I Cried in Front of My Kids This Week

I cried in front of my kids this week. It might not seem like a big deal to you, but it’s a big deal to me on a couple of different levels. First, I remember about 10 months ago going to talk to a friend about how trapped I felt in my grief over losing my mom, but how I couldn’t cry to save my life. I would find things to do to take care of people. I would wallow in numbness. I would make sure things got done, and then throw myself into my work, but I couldn’t cry.  

Then I realized that Mary Ann was doing the same thing, and she thought it was good. She said, “Mom, you’re so strong! You’ve been through such hard things and I never see you cry!” She thought it was a badge of honor, but to me it was an eye-opener that I was teaching my kids not to grieve. I was teaching them not to feel, but to instead avoid and bury feelings. I was showing them to refuse to acknowledge loss. It wasn’t something I did intentionally, it was just a protective mechanism— keeping myself at a safe distance from my pain by refusing to actually feel it. 

The other reason it was a big deal is that someone actually saw tears. My tears. Before my mom died, if I cried at all, I tried to do it alone. I just wasn’t comfortable with the vulnerability of someone else seeing it. I needed to maintain this outward facade of strength and dignity and fall apart on my own time. I don’t know why, but I just desperately needed people to think I had it all together. 

So, in this one moment of crying in front of my kids, I decided to feel whatever I was feeling, and to feel it in front of people. Immediately I felt terrible about it. I apologized even, to Mary Ann, and told her I was so sorry, that I should be happier and she shouldn’t have the stress of seeing me upset. There’s a whole chapter in Rachel Hollis’s book about how you have to keep your act together for your kids so they are protected, and here I was blowing it. But Mary Ann says to me, “Mom, happiness is temporary. Joy is permanent. You have to be ready for it, but one day you’ll find your joy.” Then I cried even more because who even raised this kid?

So fast forward to today. Mary Ann was desperate to get out of the house because she is her mother’s child. We turned on the audiobook of To All the Boys I’ve Loved Before and took a trip to Wal-Mart. She was telling me how anxious she’d been feeling this week, and how emotional, and I told her that she was probably feeding off the anxiety she saw in me. I told her that I was sorry she saw me struggle because I’m the mom and it’s my job to protect her from things like this. I can’t protect her from all the death and sadness she has witnessed in her short life, but she should at least have the benefit of her mother making her feel safe in the midst of so much uncertainty. And once again, she channels her inner middle-aged woman and says, “Mom, it’s not your job to protect me from anything. No one can really protect anyone else from anything for very long anyway. It’s your job to show me how to cope with hard things, and you do that.” Why is it that she understands parenting better than I do?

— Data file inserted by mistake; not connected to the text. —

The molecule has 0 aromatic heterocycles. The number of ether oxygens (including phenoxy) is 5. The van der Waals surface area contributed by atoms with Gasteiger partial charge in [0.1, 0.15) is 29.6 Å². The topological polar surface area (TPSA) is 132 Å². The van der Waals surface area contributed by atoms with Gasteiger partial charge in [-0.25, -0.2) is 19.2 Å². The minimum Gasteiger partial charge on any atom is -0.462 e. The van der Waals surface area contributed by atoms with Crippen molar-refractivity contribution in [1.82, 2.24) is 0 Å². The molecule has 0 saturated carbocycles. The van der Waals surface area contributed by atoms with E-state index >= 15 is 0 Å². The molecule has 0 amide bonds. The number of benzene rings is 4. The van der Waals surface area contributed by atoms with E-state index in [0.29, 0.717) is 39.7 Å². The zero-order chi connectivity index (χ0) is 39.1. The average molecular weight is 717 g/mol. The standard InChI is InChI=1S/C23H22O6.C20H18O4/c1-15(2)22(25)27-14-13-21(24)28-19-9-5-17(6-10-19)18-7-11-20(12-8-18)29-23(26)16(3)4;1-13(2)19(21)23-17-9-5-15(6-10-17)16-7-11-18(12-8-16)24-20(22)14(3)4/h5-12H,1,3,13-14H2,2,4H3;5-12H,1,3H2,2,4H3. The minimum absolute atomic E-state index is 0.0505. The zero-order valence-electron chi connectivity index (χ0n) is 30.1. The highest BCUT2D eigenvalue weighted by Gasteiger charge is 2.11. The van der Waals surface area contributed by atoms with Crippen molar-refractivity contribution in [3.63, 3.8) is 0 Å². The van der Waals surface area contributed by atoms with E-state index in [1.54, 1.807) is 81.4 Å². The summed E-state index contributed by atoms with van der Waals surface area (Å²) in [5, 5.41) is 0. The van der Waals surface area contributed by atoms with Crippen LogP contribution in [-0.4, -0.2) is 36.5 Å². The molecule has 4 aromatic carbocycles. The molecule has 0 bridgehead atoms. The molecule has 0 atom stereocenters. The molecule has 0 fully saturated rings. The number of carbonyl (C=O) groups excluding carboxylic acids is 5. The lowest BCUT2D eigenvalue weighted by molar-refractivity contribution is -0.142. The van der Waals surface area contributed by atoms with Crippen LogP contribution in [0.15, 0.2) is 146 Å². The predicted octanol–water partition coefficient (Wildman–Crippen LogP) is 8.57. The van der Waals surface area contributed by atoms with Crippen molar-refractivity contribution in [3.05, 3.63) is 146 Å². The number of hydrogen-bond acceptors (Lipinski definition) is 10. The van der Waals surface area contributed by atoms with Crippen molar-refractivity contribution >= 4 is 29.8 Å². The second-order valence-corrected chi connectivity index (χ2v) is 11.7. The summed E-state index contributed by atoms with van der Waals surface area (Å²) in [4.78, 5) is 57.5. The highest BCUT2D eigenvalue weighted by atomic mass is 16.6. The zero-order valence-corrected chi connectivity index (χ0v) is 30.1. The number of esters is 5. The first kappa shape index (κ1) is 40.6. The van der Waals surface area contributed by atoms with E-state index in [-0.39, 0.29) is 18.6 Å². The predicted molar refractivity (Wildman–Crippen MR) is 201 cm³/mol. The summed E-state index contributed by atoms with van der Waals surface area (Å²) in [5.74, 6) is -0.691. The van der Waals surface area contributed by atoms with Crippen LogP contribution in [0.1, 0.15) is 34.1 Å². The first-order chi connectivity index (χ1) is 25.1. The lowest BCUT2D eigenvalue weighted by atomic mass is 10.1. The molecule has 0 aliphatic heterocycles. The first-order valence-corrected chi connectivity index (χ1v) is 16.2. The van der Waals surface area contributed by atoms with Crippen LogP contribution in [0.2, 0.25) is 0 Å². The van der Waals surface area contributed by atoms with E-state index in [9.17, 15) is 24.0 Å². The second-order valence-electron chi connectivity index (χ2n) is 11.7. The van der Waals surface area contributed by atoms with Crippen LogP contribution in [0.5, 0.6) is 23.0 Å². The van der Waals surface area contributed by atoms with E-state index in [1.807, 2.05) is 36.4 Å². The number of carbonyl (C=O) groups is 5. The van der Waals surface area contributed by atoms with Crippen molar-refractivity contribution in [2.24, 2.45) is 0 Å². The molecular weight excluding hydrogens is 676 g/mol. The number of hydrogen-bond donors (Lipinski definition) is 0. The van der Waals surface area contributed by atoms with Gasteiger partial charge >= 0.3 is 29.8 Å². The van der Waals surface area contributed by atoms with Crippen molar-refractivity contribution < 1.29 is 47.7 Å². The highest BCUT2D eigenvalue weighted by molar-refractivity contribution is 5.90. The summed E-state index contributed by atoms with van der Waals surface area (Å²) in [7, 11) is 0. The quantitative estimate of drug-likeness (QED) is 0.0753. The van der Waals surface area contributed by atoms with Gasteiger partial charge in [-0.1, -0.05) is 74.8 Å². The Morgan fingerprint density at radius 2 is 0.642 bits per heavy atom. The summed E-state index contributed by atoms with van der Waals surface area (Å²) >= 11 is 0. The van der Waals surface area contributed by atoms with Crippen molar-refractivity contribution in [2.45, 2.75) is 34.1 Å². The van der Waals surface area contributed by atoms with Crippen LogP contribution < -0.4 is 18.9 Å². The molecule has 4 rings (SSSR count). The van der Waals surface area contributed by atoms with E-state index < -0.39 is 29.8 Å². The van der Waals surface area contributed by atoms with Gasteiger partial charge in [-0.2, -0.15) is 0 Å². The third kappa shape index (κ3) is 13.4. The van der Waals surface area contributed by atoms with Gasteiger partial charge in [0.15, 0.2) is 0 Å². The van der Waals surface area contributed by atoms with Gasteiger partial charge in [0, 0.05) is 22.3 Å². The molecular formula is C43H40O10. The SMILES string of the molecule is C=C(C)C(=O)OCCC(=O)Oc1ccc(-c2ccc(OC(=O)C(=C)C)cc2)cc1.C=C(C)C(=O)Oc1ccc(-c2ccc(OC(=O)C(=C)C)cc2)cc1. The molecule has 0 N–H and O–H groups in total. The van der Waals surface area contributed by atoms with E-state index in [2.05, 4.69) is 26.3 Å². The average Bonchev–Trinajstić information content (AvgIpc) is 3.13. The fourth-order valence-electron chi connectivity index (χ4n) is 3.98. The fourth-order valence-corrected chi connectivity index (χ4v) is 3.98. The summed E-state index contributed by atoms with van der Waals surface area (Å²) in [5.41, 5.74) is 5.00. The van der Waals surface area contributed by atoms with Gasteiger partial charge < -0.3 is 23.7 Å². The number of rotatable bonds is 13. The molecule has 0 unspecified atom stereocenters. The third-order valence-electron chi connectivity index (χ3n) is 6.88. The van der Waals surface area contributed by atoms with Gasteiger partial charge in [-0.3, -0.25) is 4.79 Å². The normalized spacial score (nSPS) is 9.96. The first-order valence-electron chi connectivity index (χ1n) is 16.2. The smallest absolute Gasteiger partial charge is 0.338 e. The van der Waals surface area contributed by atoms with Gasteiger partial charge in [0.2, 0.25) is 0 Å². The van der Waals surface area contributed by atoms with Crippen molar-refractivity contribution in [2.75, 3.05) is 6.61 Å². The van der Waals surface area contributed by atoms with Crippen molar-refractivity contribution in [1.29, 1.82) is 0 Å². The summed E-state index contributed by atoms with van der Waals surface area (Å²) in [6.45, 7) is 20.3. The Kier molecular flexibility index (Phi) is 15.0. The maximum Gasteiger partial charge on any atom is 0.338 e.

Anyway, we eventually make it to Wal-Mart to grab bread. One thing. But while we’re there, we stop at the book section because again, she’s her mother’s child, and then she asks if we can get Welch’s sparkling grape juice. “It was mine and Mamaw’s favorite.” So we get some. And then over in the bread section, we find my mom’s idea of the holy grail of junk food. French cheesecake. I can remember being 12 years old and eating this stuff on the beach, or in the living room floor while watching movies, or in the car on the way home from the store because, who was going to stop me?

Christina Yang texted me last week that she was craving it because she too remembers eating cheesecake with my mom every chance we got. Mary Ann sees the cheesecake in the bakery, picks it up, and says, “I think this was a good memory. Sometimes I can’t decide though. “

“I know what you mean,” I say. “Sometimes it hurts to remember, but it also hurts to forget.” 

“That’s exactly what I mean,” she says. “But today it feels good to remember.” 

My kids saw me cry this week. But judging from how Mary Ann is currently winning at life, I think maybe it was OK. Maybe Mary Ann is right, and the bigger victory in parenting is not pretending to be stronger than you are, but rather acknowledging your weakness, and processing it, and living authentically in front of them so that when they reach their own hard things they know how to survive because they saw it in you. I’m taking parenting advice from my ten year old, and I’ve made my peace with it. One day it’ll feel good to remember. 

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